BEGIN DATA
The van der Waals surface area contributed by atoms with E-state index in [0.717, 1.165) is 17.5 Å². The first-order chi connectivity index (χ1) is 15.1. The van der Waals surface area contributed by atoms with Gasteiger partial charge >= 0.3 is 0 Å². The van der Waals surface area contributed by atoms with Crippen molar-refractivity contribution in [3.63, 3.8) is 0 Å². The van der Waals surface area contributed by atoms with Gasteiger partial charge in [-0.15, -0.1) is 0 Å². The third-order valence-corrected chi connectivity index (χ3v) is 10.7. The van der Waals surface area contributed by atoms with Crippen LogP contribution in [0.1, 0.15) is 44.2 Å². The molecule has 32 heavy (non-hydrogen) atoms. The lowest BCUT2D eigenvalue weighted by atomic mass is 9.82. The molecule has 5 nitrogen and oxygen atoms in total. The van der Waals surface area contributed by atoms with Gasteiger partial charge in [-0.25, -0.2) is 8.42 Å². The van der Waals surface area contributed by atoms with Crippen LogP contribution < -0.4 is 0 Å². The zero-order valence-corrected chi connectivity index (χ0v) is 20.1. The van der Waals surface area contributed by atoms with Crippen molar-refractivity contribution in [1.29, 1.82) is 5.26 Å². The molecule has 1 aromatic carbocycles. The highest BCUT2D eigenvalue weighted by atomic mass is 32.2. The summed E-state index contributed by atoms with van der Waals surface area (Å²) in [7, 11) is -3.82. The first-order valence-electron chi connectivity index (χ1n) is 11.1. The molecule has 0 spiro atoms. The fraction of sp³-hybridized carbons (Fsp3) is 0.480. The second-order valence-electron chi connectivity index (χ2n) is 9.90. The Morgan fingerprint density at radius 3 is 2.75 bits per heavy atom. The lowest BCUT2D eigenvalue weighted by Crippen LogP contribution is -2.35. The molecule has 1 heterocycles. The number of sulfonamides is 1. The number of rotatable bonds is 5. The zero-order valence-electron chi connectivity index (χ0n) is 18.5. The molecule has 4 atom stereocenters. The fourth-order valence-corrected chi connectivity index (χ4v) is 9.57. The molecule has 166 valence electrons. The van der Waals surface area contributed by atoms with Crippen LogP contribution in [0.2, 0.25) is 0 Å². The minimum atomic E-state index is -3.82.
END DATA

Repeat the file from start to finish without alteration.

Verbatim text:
The van der Waals surface area contributed by atoms with E-state index in [0.717, 1.165) is 17.5 Å². The first-order chi connectivity index (χ1) is 15.1. The van der Waals surface area contributed by atoms with Gasteiger partial charge >= 0.3 is 0 Å². The van der Waals surface area contributed by atoms with Crippen molar-refractivity contribution in [3.63, 3.8) is 0 Å². The van der Waals surface area contributed by atoms with Gasteiger partial charge in [-0.15, -0.1) is 0 Å². The third-order valence-corrected chi connectivity index (χ3v) is 10.7. The van der Waals surface area contributed by atoms with Crippen LogP contribution in [0.1, 0.15) is 44.2 Å². The molecule has 32 heavy (non-hydrogen) atoms. The lowest BCUT2D eigenvalue weighted by atomic mass is 9.82. The molecule has 5 nitrogen and oxygen atoms in total. The van der Waals surface area contributed by atoms with Gasteiger partial charge in [-0.25, -0.2) is 8.42 Å². The van der Waals surface area contributed by atoms with Crippen LogP contribution < -0.4 is 0 Å². The zero-order valence-corrected chi connectivity index (χ0v) is 20.1. The van der Waals surface area contributed by atoms with Crippen molar-refractivity contribution in [1.29, 1.82) is 5.26 Å². The molecule has 1 aromatic carbocycles. The highest BCUT2D eigenvalue weighted by atomic mass is 32.2. The summed E-state index contributed by atoms with van der Waals surface area (Å²) in [7, 11) is -3.82. The first-order valence-electron chi connectivity index (χ1n) is 11.1. The molecule has 0 spiro atoms. The fraction of sp³-hybridized carbons (Fsp3) is 0.480. The second-order valence-electron chi connectivity index (χ2n) is 9.90. The Morgan fingerprint density at radius 3 is 2.75 bits per heavy atom. The lowest BCUT2D eigenvalue weighted by Crippen LogP contribution is -2.35. The molecule has 1 heterocycles. The number of sulfonamides is 1. The number of rotatable bonds is 5. The zero-order valence-electron chi connectivity index (χ0n) is 18.5. The molecule has 4 atom stereocenters. The fourth-order valence-corrected chi connectivity index (χ4v) is 9.57. The molecule has 166 valence electrons. The van der Waals surface area contributed by atoms with Crippen LogP contribution in [0.2, 0.25) is 0 Å². The minimum atomic E-state index is -3.82.